Narrowly defined, CR is a set of cognitive drills or compensatory interventions designed to enhance cognitive functioning. However, from the vantage point of the rehabilitation field, CR engages the participant in a learning activity to enhance the neurocognitive skills relevant to overall recovery goals.[6] CR programs vary in the extent to which they reflect these narrow or broader perspectives, and there is ongoing research to identify the active ingredients that result in a positive response to treatment. Data suggests that when cognitive remediation is provided to people with schizophrenia, it is most effective when given in the broader context of psychosocial rehabilitation.[7][8] Recent attention has turned to incorporating motivational enhancements into the treatment of cognitive dysfunction for psychological disorders.[9] The learning context in and by which cognitive remediation is implemented is relevant to the strength of the effect of treatment via impact on beliefs about competency to learn, treatment adherence and magnitude of learning.

Comparison to Traditional Medication[edit]

One important fact to notice when comparing traditional medication versus the cognitive remediation approach is that there's no direct evidence that supports the claim that one is method is better than the other.[10] One means of comparison is the cost. In 2010, a three month supply of of the schizophrenia drug clozapine costs nearly $900 whereas a three month course cost roughly $700.[11] This being said, it is now known that lower cost can be a benefit of cognitive remediation. Another benefit to cognitive reeducation is the practice. Since patients are allowed to actually apply and try out their new skills versus continuing medication. On the other side of the spectrum, cognitive mediation is more time consuming, and for many individuals is not realistic in terms of the time commitment.[12] Overall, both of these methods have benefits and drawbacks.

References[edit]

  1. ^ Cicerone, KD; Langenbahn, DM; Braden, C; et al. (2011). "Evidence-based cognitive rehabilitation: Updated review of the literature from 2003 through 2008". Archives of Physical Medicine and Rehabilitation 116 (92): 519–530. 
  2. ^ McGurk, SR; Twamley, EW; Sitzer, DI; McHugo, GJ; Mueser, KT (2007). "A meta-analysis of cognitive remediation in schizophrenia". American J Psychiatry 164 (12): 1791–1802. doi:10.1176/appi.ajp.2007.07060906.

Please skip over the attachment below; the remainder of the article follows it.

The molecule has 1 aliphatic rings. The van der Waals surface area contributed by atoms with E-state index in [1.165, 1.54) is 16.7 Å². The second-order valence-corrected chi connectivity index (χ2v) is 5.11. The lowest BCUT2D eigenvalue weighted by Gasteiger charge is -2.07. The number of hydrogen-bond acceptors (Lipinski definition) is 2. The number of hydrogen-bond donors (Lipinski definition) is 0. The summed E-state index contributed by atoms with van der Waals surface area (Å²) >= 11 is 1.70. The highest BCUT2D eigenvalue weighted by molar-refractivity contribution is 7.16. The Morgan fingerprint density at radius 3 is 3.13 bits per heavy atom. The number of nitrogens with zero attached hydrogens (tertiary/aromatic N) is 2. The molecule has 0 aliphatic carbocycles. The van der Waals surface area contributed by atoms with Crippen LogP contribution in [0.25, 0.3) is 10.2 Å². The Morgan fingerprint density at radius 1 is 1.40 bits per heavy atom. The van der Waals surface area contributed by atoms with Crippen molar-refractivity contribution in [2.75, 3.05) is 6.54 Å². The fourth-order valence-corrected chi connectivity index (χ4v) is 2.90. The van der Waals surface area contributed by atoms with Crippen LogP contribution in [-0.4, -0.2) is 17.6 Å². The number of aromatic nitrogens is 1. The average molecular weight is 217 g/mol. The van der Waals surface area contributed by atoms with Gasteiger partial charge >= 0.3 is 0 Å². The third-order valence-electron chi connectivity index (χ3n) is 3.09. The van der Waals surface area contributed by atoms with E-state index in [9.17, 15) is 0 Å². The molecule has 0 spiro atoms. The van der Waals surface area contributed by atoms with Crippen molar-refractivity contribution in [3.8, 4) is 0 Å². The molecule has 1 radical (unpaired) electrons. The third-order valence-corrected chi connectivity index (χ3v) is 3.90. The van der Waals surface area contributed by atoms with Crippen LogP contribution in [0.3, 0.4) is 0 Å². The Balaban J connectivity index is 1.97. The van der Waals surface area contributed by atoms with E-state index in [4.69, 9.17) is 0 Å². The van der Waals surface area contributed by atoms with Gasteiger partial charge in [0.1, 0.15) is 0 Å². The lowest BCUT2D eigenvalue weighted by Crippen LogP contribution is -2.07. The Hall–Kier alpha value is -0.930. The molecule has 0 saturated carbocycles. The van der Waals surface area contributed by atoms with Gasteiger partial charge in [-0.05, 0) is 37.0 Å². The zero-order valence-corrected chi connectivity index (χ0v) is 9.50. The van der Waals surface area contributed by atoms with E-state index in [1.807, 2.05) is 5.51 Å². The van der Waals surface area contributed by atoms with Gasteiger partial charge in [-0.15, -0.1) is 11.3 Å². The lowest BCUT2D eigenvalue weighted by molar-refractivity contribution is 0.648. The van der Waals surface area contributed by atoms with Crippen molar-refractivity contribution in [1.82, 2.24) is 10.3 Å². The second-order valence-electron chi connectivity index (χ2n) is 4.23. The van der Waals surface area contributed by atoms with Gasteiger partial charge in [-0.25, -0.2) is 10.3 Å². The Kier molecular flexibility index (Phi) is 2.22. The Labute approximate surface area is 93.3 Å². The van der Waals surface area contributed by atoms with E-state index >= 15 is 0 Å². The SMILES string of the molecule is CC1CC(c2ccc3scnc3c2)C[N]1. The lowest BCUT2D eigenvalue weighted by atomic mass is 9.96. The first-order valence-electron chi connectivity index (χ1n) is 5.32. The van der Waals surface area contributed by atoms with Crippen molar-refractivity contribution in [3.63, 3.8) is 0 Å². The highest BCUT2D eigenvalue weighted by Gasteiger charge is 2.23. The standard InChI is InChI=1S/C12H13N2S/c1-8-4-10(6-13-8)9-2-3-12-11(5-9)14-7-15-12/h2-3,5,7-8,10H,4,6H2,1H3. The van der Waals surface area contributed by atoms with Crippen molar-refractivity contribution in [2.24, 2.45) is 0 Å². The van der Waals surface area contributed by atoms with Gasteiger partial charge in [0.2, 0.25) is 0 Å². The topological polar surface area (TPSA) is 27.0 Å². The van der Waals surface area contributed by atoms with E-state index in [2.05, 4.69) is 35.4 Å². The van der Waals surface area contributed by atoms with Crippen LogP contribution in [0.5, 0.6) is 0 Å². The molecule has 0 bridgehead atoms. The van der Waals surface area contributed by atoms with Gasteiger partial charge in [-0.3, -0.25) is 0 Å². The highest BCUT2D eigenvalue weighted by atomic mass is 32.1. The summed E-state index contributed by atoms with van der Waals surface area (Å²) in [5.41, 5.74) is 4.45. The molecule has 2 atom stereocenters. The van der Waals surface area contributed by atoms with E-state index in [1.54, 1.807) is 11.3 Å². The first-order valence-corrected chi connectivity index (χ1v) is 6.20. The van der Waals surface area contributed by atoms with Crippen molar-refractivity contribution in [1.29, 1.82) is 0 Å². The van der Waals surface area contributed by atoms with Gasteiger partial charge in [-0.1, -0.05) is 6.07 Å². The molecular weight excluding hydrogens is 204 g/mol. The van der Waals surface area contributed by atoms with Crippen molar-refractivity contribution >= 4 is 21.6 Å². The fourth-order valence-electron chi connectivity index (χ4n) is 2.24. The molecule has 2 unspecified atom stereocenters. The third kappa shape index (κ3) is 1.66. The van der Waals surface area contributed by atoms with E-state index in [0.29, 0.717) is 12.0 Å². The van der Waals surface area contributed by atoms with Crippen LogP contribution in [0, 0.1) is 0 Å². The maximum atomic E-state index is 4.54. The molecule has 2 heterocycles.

3. ^ Wykes, T; Huddy, V; Cellard, C; McGurk, SR; Czobor; P (2011). "A meta-analysis of cognitive remediation for schizophrenia: Methodology and effect sizes.". American J Psychiatry 168: 472–485. doi:10.1176/appi.ajp.2010.10060855. 
  4. ^ McGurk, SR; Twamley, EW; Sitzer, DI; McHugo, GJ; Mueser, KT (2007). "A meta-analysis of cognitive remediation in schizophrenia". American J Psychiatry 164 (12): 1791–1802. doi:10.1176/appi.ajp.2007.07060906. 
  5. ^ Wykes, T; Huddy, V; Cellard, C; McGurk, SR; Czobor; P (2011). "A meta-analysis of cognitive remediation for schizophrenia: Methodology and effect sizes.". American J Psychiatry 168: 472–485. doi:10.1176/appi.ajp.2010.10060855. 
  6. ^ Medalia, A; Saperstein, A (2011). "The role of motivation for treatment success". Schizophrenia Bulletin. 37 (suppl 2): S122–S128. 
  7. ^ McGurk, SR; Twamley, EW; Sitzer, DI; McHugo, GJ; Mueser, KT (2007). "A meta-analysis of cognitive remediation in schizophrenia". American J Psychiatry 164 (12): 1791–1802. doi:10.1176/appi.ajp.2007.07060906. 
  8. ^ Wykes, T; Huddy, V; Cellard, C; McGurk, SR; Czobor; P (2011). "A meta-analysis of cognitive remediation for schizophrenia: Methodology and effect sizes.". American J Psychiatry 168: 472–485. doi:10.1176/appi.ajp.2010.10060855. 
  9. ^ Medalia, A; Saperstein, A (2011). "The role of motivation for treatment success.". Schizophrenia Bulletin. 37 (suppl 2): S122–S128. 
  10. ^ Wykes, Til (November 11, 2010). "Cognitive remediation therapy needs funding" (468). 
  11. ^ Wykes, Til (November 11, 2010). "Cognitive remediation therapy needs funding" (468). 
  12. ^ Wykes, Til (November 11, 2010). "Cognitive remediation therapy needs funding" (468).